As you might have heard, ETRA2020 will not take place this year due to COVID-19. We had the option to organize the workshop in 2021 co-located with ETRA2021. However, this may be too late for some of our authors to get meaningful and timely feedback. Thus, we decided to do a virtual event for EMIP 2020.
Our authors and interested participants are spread throughout the world on different time zones, so conducting a live virtual event would be too challenging. We plan to organize EMIP2020 in a asynchronous manner spanning over a full week. We will use the ETRA week (June 1st to 5th, 2020).
The idea is to provide a discord server, where the keynote and each paper can be discussed separately. The keynote and authors can record and share a presentation from their home office as a video. Everyone can then give feedback and discuss the work on their own time. In addition, we can have general discussion or a panel channels.
Raymond Bertram, Department of Psychology and Speech-Language Pathology, University of Turku, Finland
How expertise changes perceptual processes – evidence from Eye Movement studies in reading
Building up visual expertise goes hand in hand with changes in perceptual processes. In this presentation I draw parallels between visual expertise in reading development and medical imaging perception as studied by eye movements (EM). Reading is a domain of visual expertise that is easy to relate to, as it is a skill that is mastered by many people. Yet the perceptual processes involved in reading are far from simple and it requires a lot of practice before one becomes a fluent reader. The transition from beginning to skilled reading goes hand in hand with transitions in the size of the perceptual span and the extent and nature of parafoveal processing (Rayner, 1998, Häikiö et. al, 2009). Moreover, whereas beginning reading is to a large extent serial and bottom-up, skilled reading includes to a much greater extent parallel and top-down processes (Häikiö et. al., 2015). This entails that beginning reading involves to a much larger extent small units such as letters, syllables and morphemes, whereas skilled reading involves larger units such as words and word clusters. More delicate adaptations in EM patterns in response to linguistic demanding stimuli can also be observed (Salmela et al., in submission).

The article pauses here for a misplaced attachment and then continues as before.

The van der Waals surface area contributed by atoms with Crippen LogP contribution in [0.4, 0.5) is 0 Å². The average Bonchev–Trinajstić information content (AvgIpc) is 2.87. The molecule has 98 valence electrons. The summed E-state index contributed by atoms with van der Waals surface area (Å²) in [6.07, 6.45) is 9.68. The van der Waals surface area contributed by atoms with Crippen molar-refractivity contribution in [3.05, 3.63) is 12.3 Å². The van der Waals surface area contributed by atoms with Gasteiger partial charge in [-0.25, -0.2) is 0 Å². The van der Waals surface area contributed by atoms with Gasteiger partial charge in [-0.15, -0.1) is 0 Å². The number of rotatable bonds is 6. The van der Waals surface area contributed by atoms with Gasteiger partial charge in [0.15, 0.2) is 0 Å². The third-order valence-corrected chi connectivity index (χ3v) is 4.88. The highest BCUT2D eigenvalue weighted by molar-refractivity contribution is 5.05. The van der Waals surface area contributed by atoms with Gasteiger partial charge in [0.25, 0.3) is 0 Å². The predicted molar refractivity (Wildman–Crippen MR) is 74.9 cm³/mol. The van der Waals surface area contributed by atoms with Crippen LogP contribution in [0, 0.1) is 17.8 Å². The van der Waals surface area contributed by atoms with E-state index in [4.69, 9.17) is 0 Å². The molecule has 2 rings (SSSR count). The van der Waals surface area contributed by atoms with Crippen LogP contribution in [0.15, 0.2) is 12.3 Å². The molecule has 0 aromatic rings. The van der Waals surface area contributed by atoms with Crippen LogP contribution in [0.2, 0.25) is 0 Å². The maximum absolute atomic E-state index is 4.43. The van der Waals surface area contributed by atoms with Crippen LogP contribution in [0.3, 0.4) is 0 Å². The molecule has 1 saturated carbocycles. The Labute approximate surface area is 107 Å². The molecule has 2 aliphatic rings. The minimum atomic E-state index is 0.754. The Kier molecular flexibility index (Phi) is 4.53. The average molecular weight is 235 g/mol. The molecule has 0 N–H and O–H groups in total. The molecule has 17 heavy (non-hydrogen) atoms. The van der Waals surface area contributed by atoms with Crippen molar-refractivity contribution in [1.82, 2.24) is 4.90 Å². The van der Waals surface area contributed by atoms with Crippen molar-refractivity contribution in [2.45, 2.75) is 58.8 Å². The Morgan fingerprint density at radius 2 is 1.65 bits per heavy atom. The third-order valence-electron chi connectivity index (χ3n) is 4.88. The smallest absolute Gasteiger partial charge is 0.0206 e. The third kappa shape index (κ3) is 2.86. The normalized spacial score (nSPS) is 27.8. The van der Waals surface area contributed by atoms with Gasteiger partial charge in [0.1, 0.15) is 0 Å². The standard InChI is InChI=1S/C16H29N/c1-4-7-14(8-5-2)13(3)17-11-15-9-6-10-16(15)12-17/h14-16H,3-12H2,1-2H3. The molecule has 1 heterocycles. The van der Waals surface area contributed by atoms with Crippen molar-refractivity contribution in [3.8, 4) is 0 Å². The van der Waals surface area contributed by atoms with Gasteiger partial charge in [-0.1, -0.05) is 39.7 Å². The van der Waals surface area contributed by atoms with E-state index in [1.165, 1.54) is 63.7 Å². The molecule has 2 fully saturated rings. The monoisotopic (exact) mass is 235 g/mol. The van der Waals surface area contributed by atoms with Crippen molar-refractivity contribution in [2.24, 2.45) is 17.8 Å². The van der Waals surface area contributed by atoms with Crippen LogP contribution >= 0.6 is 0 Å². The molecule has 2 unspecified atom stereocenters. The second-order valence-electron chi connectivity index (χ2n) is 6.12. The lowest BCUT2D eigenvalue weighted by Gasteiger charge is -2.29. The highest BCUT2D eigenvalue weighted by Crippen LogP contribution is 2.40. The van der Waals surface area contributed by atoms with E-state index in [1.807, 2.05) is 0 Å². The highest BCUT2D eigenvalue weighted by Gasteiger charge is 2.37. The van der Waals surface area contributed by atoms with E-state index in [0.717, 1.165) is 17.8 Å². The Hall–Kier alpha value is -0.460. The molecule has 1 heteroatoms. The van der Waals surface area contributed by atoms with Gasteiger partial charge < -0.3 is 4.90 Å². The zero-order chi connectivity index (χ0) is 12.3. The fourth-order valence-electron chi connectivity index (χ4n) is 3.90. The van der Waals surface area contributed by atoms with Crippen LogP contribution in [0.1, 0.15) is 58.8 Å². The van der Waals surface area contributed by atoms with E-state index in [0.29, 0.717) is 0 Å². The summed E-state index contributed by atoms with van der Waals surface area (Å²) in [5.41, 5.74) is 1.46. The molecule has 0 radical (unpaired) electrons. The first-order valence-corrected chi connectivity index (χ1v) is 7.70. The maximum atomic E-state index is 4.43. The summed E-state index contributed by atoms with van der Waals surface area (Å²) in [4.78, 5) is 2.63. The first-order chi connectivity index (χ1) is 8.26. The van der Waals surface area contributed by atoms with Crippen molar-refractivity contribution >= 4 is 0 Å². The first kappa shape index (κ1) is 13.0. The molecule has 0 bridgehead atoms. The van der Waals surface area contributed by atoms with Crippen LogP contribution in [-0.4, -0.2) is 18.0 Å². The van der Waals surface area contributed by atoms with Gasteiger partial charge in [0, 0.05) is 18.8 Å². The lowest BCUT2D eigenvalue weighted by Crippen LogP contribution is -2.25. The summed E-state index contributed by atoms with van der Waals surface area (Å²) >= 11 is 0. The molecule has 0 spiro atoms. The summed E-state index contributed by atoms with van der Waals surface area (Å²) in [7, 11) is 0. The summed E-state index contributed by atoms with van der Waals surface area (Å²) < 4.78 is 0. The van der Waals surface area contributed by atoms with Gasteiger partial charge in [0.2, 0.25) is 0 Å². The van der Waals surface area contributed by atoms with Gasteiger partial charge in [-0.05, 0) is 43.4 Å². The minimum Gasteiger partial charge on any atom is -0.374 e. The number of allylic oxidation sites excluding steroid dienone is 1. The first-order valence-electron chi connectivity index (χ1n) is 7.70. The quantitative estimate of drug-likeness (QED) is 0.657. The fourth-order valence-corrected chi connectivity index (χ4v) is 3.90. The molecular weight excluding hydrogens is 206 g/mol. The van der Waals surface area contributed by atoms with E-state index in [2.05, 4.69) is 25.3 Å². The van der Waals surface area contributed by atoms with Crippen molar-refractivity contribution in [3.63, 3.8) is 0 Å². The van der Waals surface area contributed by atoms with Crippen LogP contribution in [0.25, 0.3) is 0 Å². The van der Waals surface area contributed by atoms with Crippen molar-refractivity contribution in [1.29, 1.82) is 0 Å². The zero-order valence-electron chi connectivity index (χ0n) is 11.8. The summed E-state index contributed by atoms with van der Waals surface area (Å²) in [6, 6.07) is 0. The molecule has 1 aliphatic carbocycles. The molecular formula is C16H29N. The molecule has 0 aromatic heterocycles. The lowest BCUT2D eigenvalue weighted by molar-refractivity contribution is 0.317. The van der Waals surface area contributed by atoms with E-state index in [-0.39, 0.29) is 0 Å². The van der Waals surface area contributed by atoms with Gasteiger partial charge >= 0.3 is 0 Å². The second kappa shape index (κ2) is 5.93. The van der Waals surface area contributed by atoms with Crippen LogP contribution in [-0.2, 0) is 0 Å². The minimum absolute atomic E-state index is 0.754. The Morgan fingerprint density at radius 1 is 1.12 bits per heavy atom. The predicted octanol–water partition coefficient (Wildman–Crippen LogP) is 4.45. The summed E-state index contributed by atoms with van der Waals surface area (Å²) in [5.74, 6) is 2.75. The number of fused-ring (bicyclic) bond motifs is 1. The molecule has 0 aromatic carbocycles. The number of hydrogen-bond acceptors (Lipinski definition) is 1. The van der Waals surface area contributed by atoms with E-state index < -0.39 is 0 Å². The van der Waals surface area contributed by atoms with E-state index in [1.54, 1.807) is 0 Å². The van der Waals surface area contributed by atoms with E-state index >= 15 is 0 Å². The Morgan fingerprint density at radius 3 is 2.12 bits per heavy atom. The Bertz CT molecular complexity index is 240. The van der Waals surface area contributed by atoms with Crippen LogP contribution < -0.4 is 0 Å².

Developing visual pattern recognition skills in radiology is a domain of visual expertise that is mastered by a few people only and requires years of training. Yet the transition from beginner to expert in for instance CT scan reading bears resemblance to the transition in reading development. Also here the transition goes hand in hand with an increase in the perceptual span and the involvement of more top-down processes (Bertram et al., 2013). More delicate adaptations in EM patterns in response to the demands of the task and environment can also be observed (Bertram et al., 2016).
In sum, the overarching aim in the current presentation is to compare how visual expertise develops across two different domains and how this is reflected in eye movement behavior. To what extent these observations would extend to other domains like Eye Movements in Programming is open to debate.
You can find the slides here (PDF).